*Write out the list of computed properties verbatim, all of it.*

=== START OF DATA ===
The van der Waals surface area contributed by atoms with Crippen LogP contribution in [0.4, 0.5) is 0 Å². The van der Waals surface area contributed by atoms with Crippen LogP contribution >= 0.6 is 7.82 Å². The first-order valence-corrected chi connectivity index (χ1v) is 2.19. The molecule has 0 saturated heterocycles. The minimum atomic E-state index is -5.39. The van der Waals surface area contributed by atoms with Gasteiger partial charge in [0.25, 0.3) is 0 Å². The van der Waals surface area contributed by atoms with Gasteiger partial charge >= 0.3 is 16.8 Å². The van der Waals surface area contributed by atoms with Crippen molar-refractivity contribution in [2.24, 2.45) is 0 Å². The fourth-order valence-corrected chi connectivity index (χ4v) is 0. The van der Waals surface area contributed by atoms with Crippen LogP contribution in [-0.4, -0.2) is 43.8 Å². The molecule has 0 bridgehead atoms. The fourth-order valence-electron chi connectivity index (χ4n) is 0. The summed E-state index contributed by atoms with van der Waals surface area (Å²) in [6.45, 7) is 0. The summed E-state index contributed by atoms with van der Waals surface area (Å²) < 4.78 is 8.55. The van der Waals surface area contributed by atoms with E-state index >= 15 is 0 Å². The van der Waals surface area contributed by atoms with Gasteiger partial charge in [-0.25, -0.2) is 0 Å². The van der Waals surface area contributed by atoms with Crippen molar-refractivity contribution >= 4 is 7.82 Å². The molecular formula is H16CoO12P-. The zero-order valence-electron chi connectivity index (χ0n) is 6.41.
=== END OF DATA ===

The van der Waals surface area contributed by atoms with Crippen LogP contribution in [0.4, 0.5) is 0 Å². The van der Waals surface area contributed by atoms with Crippen LogP contribution >= 0.6 is 7.82 Å². The first-order valence-corrected chi connectivity index (χ1v) is 2.19. The molecule has 0 saturated heterocycles. The minimum atomic E-state index is -5.39. The van der Waals surface area contributed by atoms with Gasteiger partial charge in [0.25, 0.3) is 0 Å². The van der Waals surface area contributed by atoms with Gasteiger partial charge >= 0.3 is 16.8 Å². The van der Waals surface area contributed by atoms with Crippen molar-refractivity contribution in [2.24, 2.45) is 0 Å². The fourth-order valence-corrected chi connectivity index (χ4v) is 0. The van der Waals surface area contributed by atoms with Crippen LogP contribution in [-0.4, -0.2) is 43.8 Å². The molecule has 0 bridgehead atoms. The fourth-order valence-electron chi connectivity index (χ4n) is 0. The summed E-state index contributed by atoms with van der Waals surface area (Å²) in [6.45, 7) is 0. The summed E-state index contributed by atoms with van der Waals surface area (Å²) < 4.78 is 8.55. The van der Waals surface area contributed by atoms with E-state index >= 15 is 0 Å². The van der Waals surface area contributed by atoms with Gasteiger partial charge in [-0.25, -0.2) is 0 Å². The van der Waals surface area contributed by atoms with Crippen molar-refractivity contribution >= 4 is 7.82 Å². The molecular formula is H16CoO12P-. The zero-order valence-electron chi connectivity index (χ0n) is 6.41.